I’m pretty sure every girl goes through a “horse phase” at one point or another. Maybe it’s because we’re peddled Marguerite Henry, C.W. Anderson, and Walter Farley books early on in our youth. Maybe it’s just because horses are pretty. Whatever the reason, I and all my friends played with Breyer horses, drew pictures of horses, and ran around the school playground pretending were were jockeys.
Watching the Triple Crown races with my mom was a large part of my “horse phase.” She told me stories about picking her favorite horse with her sisters during the post parade during her childhood, and she and I did the same together.
Admittedly, after 20 years of watching a Triple Crown drought I got a little jaded toward this tradition. I still enjoyed watching, I still picked a favorite, but my inexperienced heart had been broken too many times by spoiler horses to expect anything of greatness. By the time American Pharoah rolled around, I was barely paying attention.
This year’s Triple Crown brought back the excitement for me, and it was historic all around. It was the 150th anniversary of the Triple Crown races. Justify became the 2nd horse in history to be undefeated before his Triple Crown win. Bob Baffert became the 2nd trainer in history to have two Triple Crown winning horses. Mike Smith became the oldest jockey to ever win the Triple Crown. Everything about the past five weeks has been magical.
But horse racing is not a glamorous, magical sport. “Derby Day” puts on a facade of fancy hats and mint juleps, but the realities of racing don’t look like a holiday tea.
Jockeys notoriously struggle with their weight and health, many turning to behaviors consistent with eating disorders. Some tracks have looked to remedy this by raising their weight limits to a whopping 127 pounds.
Such a strenuous task to maintain a goal weight should be well paid, but jockeys are paid race-to-race. While Triple Crown races like the Kentucky Derby pay several hundred dollars, smaller races pay an average of $30 just to ride, and you don’t get a cut of the prize money unless you finish near the top.
Who would take a job like that? Immigrants. Nearly 70 percent of Triple Crown jockeys in recent years have been Hispanic; this year, 4 of the 6 jockeys in this year’s Belmont were Latino. Some of this has to do with the prominence of “jockey schools” in countries like Panama, Puerto Rico, Mexico, and Venezuela, but like many jobs that underpay and overwork, people born in the U.S. aren’t as likely to accept them.
Ironically, there is only one Spanish-speaking race narrator in the country.
Abuse and Injury
While the majority of horse owners and trainers are responsible and nurturing toward their animals, a subset has been accused of drugging their horses and forcing them to run when they’re injured. This has improved over the years, but when it happens the “clean” participants tend to turn a blind eye. Horse racing is very much a “if I can’t see it it’s not happening” sport.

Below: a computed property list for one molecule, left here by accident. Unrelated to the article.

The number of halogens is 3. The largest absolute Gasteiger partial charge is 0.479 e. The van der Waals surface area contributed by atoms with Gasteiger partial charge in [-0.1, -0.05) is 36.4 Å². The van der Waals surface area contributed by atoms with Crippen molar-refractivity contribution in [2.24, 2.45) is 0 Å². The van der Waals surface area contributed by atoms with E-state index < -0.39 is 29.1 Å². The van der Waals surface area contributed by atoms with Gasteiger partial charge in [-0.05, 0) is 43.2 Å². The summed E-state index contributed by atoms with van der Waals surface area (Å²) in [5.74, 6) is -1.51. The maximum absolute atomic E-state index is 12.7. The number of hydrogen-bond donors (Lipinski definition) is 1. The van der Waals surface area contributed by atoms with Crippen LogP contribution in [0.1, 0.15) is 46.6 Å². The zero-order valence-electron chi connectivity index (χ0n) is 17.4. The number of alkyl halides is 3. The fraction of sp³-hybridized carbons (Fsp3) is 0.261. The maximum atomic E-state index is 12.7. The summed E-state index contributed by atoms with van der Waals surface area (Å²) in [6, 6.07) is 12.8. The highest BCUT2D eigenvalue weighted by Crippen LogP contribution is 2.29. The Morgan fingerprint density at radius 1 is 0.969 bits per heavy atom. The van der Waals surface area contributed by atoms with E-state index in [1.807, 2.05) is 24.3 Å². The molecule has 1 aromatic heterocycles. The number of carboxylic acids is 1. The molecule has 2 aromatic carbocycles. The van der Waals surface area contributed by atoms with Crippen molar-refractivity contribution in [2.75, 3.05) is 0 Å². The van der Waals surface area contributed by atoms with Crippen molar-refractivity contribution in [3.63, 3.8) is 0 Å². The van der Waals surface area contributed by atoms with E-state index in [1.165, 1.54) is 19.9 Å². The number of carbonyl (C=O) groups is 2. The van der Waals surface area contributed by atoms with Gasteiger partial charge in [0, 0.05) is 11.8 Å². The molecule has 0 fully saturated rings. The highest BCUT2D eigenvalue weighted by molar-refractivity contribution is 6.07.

Much more astute attention to injury has been paid since Barbaro stumbled and broke his leg in the Belmont in 2006, a devastating injury that ultimately led to his death. We almost saw a repeat of that tragedy in 2008; Big Brown lost his chance at a Triple Crown victory when his shoe came loose during the race.
There have been more than 10 years of debates as to whether some horse injuries could be avoided with artificial dirt tracks. Some research proves them to be safer, some speculates it simply changes the types of injuries horses get.
Luckily, steps are being taken to address both injury and drug abuse in the industry. An Equine Injury Database, created by the Jockey Club, compiles information on racetrack history to detect patterns and risk factors. A proposal was introduced in 2012 to limit the medications that can be legally used in horses.
It’s all progress, but it has a long way to go.
Horse racing is, and has always been, a gambling sport. Like most gambling sports, it is one for the wealthy and the privileged. The wealthy and the privileged are predisposed to greed. Greedy people, well. I don’t think I have to fill in the blanks too much.
I’m glad I know about the ugly side of racing. I think we should all take the time to be educated about the things we love and the problems that, inevitably, go along with them. But knowing what I know, I can’t help but feel a little irresponsible to still watch in wonder. Being swept away by the magic and might of an incredible horse race might be a little wrong.
Maybe horse racing is a sport for idealists. It’s for people who still believe in the underdog, who still believe a jockey can rise up from nothing, who still believe their favorite horse will defy the odds and win the Triple Crown. It’s for the longing of feeling like a kid running around with a stick between your legs trying to out-race your friend on a make-believe track.
There are so few things to feel idealistic about these days. Perhaps horse racing can remain one of them.